Well-Rounded Developers

I had the opportunity this week to talk with some terrific Computer Science students nearing graduation and who were beginning to look for employment. It provided me the chance to put into words the amazing culture and environment that exists at my workplace. The software development team at Extend Health is second to none in both talent and passion for creating clean, modular code that is maintainable because of its extensibility. Everyone on the team contributes and has a trusted voice. It truly is an environment I’ve never seen before and am certainly proud to be apart of.

One of the main things that hit me while talking to these graduating students was how well-rounded our developers have come. No, I’m not talking about the amount of soda and treats we consume. I’m referring to the varying skills each one of us have developed. From front-end to back-end or web sites to desktop apps, every single member of the team is capable of jumping into any of our codebases and tackling new features or bugs with a excellent degree of competentcy. I find this fascinating because it is not the norm at many medium to large size companies. It is typical for a developer to be hired to a position or team where he or she works on a single project and codebase for a few years until they get bored enough to change positions within the company or go somewhere else completely. This has not been the case for all of the developers at Extend Health.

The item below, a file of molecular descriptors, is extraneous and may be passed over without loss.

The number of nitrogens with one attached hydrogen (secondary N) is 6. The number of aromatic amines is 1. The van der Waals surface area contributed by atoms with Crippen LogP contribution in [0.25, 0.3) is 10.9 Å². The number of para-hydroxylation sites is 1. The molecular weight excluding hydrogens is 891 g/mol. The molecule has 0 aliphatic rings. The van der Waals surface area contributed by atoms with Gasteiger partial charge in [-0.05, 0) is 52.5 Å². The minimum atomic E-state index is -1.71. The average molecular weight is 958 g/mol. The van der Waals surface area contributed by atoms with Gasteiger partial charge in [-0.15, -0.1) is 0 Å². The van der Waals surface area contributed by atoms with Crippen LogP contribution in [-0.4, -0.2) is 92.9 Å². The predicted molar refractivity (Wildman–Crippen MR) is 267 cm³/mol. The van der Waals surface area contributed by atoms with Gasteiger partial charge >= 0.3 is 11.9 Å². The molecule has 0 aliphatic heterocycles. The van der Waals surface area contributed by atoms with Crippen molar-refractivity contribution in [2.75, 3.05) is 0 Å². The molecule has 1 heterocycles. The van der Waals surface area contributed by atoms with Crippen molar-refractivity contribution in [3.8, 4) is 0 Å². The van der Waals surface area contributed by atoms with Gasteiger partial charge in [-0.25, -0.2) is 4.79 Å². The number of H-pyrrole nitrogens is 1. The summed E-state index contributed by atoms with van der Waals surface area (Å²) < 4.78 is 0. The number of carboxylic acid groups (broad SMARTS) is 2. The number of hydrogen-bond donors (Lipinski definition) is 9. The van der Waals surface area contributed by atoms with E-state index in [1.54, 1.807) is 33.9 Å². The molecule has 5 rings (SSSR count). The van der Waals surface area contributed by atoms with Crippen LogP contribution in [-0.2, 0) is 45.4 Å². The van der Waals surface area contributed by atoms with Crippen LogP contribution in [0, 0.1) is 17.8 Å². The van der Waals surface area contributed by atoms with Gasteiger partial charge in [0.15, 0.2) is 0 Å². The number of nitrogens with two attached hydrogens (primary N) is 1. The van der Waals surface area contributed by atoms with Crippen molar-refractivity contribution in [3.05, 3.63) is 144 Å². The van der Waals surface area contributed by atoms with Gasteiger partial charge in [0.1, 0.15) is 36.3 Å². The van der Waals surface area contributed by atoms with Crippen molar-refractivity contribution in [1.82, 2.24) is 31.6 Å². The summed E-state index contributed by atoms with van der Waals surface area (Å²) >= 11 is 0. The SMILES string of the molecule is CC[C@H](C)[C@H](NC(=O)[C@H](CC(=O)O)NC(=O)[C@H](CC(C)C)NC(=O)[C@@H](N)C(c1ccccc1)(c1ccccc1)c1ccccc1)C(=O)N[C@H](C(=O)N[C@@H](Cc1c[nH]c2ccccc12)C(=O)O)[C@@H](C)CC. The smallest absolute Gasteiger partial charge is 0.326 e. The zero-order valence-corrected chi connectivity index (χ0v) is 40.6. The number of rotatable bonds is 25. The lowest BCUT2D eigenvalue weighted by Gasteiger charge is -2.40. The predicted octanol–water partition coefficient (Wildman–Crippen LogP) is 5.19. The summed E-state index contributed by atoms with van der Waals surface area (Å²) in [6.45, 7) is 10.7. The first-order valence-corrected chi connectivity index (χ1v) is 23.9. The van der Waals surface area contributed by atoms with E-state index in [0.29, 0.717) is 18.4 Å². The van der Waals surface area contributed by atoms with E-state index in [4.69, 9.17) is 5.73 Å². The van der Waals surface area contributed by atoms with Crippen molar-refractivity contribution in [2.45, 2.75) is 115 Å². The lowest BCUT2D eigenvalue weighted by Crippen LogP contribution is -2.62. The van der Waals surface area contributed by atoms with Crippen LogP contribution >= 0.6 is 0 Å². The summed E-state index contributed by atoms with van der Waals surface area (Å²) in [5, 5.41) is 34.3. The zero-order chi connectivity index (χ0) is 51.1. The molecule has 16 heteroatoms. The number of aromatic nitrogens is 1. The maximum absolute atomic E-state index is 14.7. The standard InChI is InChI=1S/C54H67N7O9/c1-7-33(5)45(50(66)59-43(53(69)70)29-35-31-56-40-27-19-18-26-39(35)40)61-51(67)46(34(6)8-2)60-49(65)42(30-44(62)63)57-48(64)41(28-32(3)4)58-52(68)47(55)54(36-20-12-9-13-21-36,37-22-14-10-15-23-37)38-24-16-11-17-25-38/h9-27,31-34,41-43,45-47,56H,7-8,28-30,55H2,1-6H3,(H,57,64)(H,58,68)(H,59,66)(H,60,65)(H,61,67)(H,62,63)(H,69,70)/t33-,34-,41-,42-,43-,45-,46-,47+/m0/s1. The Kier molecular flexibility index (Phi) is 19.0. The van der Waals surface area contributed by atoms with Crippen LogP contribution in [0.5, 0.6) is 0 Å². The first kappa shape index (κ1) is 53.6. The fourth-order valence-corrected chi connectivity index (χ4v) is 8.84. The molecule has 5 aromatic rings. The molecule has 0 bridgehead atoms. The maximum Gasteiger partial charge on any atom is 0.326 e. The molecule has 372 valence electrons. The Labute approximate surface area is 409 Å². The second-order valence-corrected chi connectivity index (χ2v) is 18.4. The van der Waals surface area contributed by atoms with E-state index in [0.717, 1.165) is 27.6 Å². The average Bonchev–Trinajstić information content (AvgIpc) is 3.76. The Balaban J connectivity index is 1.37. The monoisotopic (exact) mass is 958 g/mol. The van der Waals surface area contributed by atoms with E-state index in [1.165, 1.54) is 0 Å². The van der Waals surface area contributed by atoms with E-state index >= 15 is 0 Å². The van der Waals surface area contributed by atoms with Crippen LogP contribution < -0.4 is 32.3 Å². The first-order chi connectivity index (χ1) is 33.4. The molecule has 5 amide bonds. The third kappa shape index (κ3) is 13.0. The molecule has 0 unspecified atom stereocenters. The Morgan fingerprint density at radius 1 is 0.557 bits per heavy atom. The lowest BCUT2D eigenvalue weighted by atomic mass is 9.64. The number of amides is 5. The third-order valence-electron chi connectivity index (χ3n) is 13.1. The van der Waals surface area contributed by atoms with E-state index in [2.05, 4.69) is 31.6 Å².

We are currently divided into four teams of about four or five devs each. While each team may have past experience with a certain project or codebase, they are not automatically the chosen team to work on it again the next time. Because of this, there is shared knowledge across teams and team members, instead of all the knowledge residing in only one person’s head. This avoids the “what if someone gets hit by a bus” problem my coworker Ryan just blogged about. The other side effect is that our developers have all become well-rounded in varying languages and platforms, solving both front-end and back-end problems. Contrast this with how I used to classify my dev skill set four or five years ago before working at Extend Health. I used to consider myself a back-end systems developer, feeling it was important to have specialization in order to differentiate myself and provide a chance to develop focused and in-depth experience. I also fooled myself into thinking that I preferred this designation because web development was trivial and only the hardest and most worthwhile problems were in the back-end systems. Instead, I merely lacked some meaningful experience with front-end web development, which is harder to come by in the typical work enivronment I described above. However in my current employment, I’ve become a much more well-rounded software developer.

I’m not entirely positive if our environment and team dynamic were intentionally setup to ensure we were all well-rounded developers (though every other good aspect of our dev culture seems to have been carefully pieced together by Corey). Regardless, I am appreciatevly taking note of the advantageous results of such a configuration. This is one very important aspect of true job satisfaction and also in avoiding high turnover and attrition in workforce.